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Is it Time to Move into a Single-Story Home?

Once the kids have left the nest, you may be wondering what to do with all of the extra space in your home. Chances are, you don’t need four bedrooms anymore, and it may be a great time to sell your house and downsize, maybe even into a single-story home. You’ve likely gained significant equity if you’ve lived in your home for a while, so making a move while demand for your current house is high could be your best step forward toward the retirement goals you set out to achieve several years ago.

The dilemma, though, is where to go next. A big concern for many homeowners who are ready to sell is finding a home to move into, given today’s lack of houses available for sale. There is, however, some good news: the number of single-family 1-story homes being built today is on the rise, improving your odds of finding the right home for your changing needs. In a recent article, The National Association of Home Builders (NAHB) explains:

“Nationwide, the share of new homes with two or more stories fell from 53% in 2018 to 52% in 2019, while the share of new homes with one story grew from 47% to 48%.”

Here’s a map showing the breakdown of newly constructed homes being built by region, and the percentage of 1-story and 2-story homes in that mix:Is it Time to Move into a Single-Story Home? | Simplifying The Market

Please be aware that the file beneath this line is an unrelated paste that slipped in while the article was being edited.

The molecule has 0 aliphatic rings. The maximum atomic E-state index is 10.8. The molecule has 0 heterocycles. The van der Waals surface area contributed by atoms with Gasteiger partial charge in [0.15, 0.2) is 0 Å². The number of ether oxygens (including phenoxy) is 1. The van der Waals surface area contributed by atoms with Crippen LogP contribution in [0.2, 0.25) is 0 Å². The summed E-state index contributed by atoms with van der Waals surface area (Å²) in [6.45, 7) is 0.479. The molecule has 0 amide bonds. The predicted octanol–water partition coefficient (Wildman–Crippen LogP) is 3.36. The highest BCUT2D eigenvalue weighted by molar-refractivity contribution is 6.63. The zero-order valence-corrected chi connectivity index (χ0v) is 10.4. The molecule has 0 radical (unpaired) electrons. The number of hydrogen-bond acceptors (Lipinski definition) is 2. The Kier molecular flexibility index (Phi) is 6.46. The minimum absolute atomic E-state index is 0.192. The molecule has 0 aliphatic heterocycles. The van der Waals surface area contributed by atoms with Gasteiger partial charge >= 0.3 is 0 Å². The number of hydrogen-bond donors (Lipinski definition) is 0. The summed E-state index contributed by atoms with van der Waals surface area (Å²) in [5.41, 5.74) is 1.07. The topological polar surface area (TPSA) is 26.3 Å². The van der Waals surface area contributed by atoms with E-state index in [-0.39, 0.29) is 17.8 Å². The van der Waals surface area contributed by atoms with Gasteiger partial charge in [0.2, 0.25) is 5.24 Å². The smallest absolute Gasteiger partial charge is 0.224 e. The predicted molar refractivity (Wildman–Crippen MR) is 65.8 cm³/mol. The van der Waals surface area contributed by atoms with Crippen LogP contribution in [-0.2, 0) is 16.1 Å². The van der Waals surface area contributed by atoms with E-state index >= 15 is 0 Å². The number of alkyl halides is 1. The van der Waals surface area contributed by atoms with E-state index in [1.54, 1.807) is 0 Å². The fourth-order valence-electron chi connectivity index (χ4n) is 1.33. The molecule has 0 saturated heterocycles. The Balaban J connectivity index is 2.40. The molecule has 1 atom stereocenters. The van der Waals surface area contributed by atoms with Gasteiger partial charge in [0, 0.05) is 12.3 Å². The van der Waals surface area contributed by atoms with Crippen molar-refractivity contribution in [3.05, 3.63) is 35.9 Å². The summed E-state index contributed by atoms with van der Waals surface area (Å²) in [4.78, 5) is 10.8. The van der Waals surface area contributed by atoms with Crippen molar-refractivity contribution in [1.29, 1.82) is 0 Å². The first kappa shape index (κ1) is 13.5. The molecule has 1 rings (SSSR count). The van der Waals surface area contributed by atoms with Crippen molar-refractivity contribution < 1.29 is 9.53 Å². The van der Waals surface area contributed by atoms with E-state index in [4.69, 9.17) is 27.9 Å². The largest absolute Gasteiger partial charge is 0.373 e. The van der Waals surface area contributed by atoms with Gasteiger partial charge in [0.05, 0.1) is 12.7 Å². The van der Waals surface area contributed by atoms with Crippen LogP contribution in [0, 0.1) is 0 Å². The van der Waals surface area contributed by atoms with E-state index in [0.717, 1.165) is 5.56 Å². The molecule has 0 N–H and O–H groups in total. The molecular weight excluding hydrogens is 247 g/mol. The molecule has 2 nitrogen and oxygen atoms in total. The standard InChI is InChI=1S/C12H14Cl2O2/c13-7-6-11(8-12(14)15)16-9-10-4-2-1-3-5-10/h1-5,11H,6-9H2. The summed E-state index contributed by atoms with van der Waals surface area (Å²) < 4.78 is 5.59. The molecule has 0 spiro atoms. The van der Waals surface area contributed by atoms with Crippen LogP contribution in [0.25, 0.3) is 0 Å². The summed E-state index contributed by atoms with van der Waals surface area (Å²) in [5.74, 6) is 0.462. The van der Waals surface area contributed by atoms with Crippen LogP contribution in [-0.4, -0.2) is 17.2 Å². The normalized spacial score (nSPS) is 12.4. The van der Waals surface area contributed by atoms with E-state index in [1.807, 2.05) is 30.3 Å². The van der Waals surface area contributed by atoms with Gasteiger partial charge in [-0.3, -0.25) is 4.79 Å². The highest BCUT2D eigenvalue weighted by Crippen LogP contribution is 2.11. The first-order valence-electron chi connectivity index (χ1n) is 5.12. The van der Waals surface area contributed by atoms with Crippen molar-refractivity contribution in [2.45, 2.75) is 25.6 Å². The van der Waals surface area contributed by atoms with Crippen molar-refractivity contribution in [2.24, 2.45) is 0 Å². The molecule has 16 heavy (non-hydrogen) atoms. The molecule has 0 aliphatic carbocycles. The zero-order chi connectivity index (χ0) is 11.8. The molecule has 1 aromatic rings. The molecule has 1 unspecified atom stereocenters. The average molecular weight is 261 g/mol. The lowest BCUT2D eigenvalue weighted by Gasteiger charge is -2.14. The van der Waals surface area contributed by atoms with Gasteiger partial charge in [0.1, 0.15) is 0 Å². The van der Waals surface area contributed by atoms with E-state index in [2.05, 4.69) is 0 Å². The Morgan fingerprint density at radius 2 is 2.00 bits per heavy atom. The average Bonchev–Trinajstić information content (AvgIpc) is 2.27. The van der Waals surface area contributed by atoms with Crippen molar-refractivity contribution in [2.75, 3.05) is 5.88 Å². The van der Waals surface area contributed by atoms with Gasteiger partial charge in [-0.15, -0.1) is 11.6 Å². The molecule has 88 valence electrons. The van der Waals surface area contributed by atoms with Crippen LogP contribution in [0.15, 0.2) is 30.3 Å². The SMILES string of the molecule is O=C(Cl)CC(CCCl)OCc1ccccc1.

What are the benefits of buying a one-story home?

Still not sure about buying a single-story home? An article from Home Talk covers several advantages of switching from two floors to one:

1. Energy Efficient

“It is easier to heat and cool a single-story house [than] it would be to regulate the temperatures of a multi-story house.”

Most single-story homes only need one heating or cooling unit, and they typically stay cooler than a two-story home, both of which can lead to significant savings.

2. Easier to Maintain

“Doing a general cleaning in a single story requires less effort and you will be able to see all areas that need cleaning and the areas are easily accessible.”

Cleaning and maintenance of a single-story home can take less time and effort, and better upkeep helps improve the overall value of the home.

3. Accessible for Everyone

“A single-story house can be accessed by anyone, whether they are young children or the senior citizens.”

If you’re looking for a house that provides a safe and easily accessible environment at any age, a single-story home may be optimal.

4. Good Resell Potential

“When buying a single-story house, you should consider the resale value should you think of reselling it in case of a circumstance that can happen. Look at the growth rate of that area. Due to the high demand of these types of houses it is [easy] to resell them and depending on the growth rate of an area, it increases in value significantly.”

Single-story homes have a lot of benefits and are often in higher demand. This bodes well for future resale opportunities.